Over the past 20 years, value-added models (VAMs) have become increasingly popular in educational assessment and accountability policies because of the sophisticated statistical controls these models use to purportedly isolate the effect of a single teacher on the learning gains of his or her students. The present research uses a Monte Carlo simulation study design in order to investigate whether VAMs are able to provide accurate estimates of teacher effectiveness when all assumptions are met and to determine how robust the models are to endogenous peer effects and nonrandom assignment of students to classroom. The researcher generates three years of simulated achievement data for 18,750 students taught by 125 teachers, and analyzes this data with a linear mixed model similar to the SAS EVAAS Multivariate Response Model (MRM; M1), a basic covariate adjustment model (M2), and variations on these models designed to estimate random classroom effects. Findings indicate that the modified EVAAS may be too computationally onerous to be of practical use, and that modified covariate adjustment models do not perform significantly differently than the basic covariate adjustment model. When all assumptions are met, M1 is more accurate than M2, but both models perform reasonably well, misclassifying fewer than 5% of teachers on average. M1 is more robust to endogenous peer effects than M2, however both models misclassified more teachers than when all assumptions are met. M2 is more robust to nonrandom assignment of students than M1. Assigning teachers a balanced schedule of nonrandom classes with low, medium, and high prior achievement seemed to mitigate the problems that nonrandom assignment caused for M1, but made M2 less accurate. Implications for practice and future research are discussed.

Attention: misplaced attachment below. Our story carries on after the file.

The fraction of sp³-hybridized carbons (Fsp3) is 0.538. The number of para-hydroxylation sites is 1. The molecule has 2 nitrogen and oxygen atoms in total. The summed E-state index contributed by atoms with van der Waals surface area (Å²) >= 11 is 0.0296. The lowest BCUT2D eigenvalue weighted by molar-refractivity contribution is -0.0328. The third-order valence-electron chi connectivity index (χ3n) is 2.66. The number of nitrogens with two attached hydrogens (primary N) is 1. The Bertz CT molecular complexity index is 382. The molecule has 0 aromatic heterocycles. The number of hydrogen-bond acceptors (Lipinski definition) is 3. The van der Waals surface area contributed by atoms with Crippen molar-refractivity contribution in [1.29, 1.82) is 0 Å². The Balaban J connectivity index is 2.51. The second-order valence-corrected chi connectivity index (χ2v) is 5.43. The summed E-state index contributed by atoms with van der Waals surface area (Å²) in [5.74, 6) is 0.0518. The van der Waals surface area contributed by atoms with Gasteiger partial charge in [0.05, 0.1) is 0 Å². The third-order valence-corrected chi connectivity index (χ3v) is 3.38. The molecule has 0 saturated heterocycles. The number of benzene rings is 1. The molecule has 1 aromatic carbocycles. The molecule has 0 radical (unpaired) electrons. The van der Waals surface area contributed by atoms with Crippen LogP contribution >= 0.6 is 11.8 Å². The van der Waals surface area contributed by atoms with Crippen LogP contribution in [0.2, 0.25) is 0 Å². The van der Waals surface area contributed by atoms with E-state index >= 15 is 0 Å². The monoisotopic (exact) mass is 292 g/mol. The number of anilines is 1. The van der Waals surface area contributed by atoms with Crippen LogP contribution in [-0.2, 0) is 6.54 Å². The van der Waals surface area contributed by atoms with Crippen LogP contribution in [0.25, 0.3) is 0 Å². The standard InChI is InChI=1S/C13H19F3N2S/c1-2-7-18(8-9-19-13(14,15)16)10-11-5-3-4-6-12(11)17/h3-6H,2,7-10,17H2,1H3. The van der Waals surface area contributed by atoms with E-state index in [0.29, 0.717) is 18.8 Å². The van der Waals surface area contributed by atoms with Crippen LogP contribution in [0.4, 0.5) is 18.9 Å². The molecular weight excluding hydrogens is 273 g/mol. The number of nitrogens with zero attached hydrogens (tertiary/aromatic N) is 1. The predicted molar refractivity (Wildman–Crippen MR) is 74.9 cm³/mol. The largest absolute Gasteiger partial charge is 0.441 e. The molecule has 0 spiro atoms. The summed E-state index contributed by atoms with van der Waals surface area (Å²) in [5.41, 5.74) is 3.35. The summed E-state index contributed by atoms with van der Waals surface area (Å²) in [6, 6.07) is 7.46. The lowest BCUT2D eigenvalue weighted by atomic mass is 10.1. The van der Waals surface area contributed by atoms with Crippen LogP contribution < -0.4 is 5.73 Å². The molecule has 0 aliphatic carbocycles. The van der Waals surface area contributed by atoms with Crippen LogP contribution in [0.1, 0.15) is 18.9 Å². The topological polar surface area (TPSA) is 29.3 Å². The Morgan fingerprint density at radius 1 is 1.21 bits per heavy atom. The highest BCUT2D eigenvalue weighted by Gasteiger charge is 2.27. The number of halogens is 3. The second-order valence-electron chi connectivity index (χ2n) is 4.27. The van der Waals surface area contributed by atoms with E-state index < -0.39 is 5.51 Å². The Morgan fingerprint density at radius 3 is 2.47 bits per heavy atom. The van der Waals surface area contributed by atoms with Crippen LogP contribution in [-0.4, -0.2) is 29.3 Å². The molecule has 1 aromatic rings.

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Doctor of Philosophy (Ph.D.)
College of Education and Human Performance
Education; Methodology, Measurement and Analysis
Length of Campus-only Access
Doctoral Dissertation (Campus-only Access)
Lavery, Matthew, "A Priori Analysis of Error and Bias in Value-Added Models" (2016). Electronic Theses and Dissertations. 5213.